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A change of direction

The damage done by five years of crisis calls for another economic policy, backed by tax reform

After five years of deep recession, the damage done to Spanish society is heavy. The deep budget cuts in education, health and investment, plus the burgeoning growth of unemployment, have increased poverty and inequality, and gravely compromised the present lives of pensioners and the future of the young. Statistical data confirm a growing impoverishment of society, the spreading phenomenon of energy poverty, and the destruction of the possibilities of wealth generated by investment in research and development.

The present is bleak, the upcoming economic year offers no expectations of substantial improvement — though formally the actual recession is over — and the medium term shows us a Spanish labor market in a phase of very slow recovery, with precarious contractual conditions worse than those of 2008, which does not bode well for the rate of consumption.

The recession is not the only cause of all this. An important contributory factor behind the deterioration is our country’s economic policy — incoherent between 2008 and 2011, and ill-applied, when not contradictory and inept, from 2012 on. The facts show that the stability policy, implemented by the government of Mariano Rajoy at the cost of painful cutbacks in healthcare, education and other sacrifices, has not achieved the objective of reducing the public deficit to within the limits promised to the EU.

This is an objective that, according to the government’s economic team, was crucial in laying the groundwork for recovery. And public debt is still growing out of control. In 2014 it will surpass 100 percent of GDP. The government’s austerity policy has not mitigated the damage of the financial crisis; if the risk premium has fallen it is because the European Central Bank has demonstrated, in word and deed, its readiness to take action.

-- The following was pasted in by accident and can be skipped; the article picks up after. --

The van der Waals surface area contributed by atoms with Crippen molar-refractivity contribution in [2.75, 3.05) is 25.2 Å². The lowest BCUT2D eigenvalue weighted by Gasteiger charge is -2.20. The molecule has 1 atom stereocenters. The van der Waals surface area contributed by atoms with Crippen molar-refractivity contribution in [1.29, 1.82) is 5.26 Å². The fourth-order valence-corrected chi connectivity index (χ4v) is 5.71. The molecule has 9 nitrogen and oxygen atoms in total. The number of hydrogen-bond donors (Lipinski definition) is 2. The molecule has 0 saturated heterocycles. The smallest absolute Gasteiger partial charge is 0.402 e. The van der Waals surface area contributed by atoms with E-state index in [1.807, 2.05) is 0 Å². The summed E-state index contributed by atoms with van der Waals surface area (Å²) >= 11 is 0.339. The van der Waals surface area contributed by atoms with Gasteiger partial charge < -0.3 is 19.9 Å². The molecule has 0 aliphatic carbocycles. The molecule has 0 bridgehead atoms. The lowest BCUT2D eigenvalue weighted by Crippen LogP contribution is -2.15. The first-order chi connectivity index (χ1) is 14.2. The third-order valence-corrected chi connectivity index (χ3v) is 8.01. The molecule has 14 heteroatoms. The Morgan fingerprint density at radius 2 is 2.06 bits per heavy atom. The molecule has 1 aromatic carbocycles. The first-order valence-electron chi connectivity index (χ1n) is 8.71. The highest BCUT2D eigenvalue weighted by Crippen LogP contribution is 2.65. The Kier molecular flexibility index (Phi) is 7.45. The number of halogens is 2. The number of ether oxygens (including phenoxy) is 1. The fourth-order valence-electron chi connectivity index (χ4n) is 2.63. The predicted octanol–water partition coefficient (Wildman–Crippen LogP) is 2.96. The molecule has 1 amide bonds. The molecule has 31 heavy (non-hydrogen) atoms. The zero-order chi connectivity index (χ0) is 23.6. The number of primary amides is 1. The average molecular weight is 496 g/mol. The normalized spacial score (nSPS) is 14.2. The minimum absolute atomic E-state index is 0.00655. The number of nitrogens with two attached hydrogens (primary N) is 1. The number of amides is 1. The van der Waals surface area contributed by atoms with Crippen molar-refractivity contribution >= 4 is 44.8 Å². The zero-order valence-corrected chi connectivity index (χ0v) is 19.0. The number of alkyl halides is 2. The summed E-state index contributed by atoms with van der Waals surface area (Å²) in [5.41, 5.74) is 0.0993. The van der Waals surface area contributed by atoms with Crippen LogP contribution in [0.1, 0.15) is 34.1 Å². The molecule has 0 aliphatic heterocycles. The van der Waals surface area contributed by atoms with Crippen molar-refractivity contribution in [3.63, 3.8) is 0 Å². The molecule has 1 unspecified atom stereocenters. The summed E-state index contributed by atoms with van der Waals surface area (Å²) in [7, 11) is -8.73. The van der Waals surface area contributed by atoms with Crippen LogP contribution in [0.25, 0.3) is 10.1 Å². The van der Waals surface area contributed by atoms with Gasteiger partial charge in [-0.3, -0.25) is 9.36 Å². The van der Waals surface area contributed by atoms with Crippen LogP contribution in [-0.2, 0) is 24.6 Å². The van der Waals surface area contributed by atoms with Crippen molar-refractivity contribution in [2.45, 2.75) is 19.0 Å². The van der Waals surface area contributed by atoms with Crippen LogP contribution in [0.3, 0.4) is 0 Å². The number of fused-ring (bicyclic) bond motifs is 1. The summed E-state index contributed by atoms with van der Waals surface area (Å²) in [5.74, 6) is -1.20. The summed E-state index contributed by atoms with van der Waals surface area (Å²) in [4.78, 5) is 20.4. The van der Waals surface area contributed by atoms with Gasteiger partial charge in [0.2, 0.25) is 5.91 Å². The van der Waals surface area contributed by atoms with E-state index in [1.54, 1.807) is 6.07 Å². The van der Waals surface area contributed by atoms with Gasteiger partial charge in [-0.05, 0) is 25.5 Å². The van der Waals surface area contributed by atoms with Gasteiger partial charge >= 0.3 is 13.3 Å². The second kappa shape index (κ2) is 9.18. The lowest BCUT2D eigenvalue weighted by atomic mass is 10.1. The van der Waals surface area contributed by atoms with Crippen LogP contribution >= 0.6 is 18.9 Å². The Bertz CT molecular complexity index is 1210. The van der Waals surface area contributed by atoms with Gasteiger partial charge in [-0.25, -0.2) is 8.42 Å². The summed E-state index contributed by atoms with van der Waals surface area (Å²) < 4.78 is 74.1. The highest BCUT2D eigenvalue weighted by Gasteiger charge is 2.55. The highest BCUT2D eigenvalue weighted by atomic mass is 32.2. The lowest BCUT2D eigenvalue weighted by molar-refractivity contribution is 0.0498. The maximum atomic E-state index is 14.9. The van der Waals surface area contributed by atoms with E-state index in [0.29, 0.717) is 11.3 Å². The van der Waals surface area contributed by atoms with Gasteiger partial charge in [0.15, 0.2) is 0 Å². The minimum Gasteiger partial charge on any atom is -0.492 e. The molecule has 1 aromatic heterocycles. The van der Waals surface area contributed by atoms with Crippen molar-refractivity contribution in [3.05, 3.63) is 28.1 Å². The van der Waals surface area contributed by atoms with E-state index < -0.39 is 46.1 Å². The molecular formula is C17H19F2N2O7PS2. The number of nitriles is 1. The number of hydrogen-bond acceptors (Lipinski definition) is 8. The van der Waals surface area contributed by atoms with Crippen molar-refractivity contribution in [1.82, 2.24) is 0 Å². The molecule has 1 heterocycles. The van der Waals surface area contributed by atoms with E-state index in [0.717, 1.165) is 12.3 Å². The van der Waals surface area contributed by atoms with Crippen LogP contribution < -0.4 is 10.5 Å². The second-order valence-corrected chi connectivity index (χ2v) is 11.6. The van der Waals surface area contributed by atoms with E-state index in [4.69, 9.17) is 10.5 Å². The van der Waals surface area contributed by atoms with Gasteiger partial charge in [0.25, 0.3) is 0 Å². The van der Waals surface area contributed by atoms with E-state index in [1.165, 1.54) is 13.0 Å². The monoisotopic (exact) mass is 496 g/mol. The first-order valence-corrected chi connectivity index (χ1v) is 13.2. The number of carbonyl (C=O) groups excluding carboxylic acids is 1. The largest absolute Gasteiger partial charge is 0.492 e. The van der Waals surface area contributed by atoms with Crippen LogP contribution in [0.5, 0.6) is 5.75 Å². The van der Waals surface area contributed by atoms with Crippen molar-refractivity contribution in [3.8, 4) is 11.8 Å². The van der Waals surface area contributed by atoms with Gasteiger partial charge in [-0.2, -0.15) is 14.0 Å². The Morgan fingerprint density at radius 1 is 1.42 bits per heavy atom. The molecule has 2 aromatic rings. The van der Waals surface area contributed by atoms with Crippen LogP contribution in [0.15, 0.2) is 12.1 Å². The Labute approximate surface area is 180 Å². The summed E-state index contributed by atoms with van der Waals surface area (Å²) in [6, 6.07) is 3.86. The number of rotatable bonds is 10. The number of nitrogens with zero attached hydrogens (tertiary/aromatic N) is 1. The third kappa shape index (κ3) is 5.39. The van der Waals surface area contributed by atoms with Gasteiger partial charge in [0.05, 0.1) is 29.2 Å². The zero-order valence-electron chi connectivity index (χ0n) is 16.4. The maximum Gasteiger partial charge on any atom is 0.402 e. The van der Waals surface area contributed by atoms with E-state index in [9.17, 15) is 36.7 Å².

A difficult reform

The post-crisis social depression demands a different economic policy for 2014. It is still unknown whether the present government, perhaps embattled on too many fronts, is in any position to design such a policy and implement it. The decisive pillar of this new orientation can only be drastic fiscal reform, which would enable the state to increase its revenues and thus gain a margin for public investment and social expenditure.

This is by no means an easy reform, because it must address various objectives: it demands tough action against tax evasion, and must also promote saving (the only way to reduce debt). But the main guidelines are well enough known: reduce income tax, moderately reduce corporate tax (in exchange for the immediate suppression of the tax benefits that undermine revenues), and raise VAT to produce a new distribution in the structure of indirect taxation.

Profound fiscal reform is not the only prescription that the Spanish depression requires; but if properly implemented it may bolster public confidence in other necessary changes, such as the liberalization of the markets, and a new model of labor relations that would not be so punishing to consumption.

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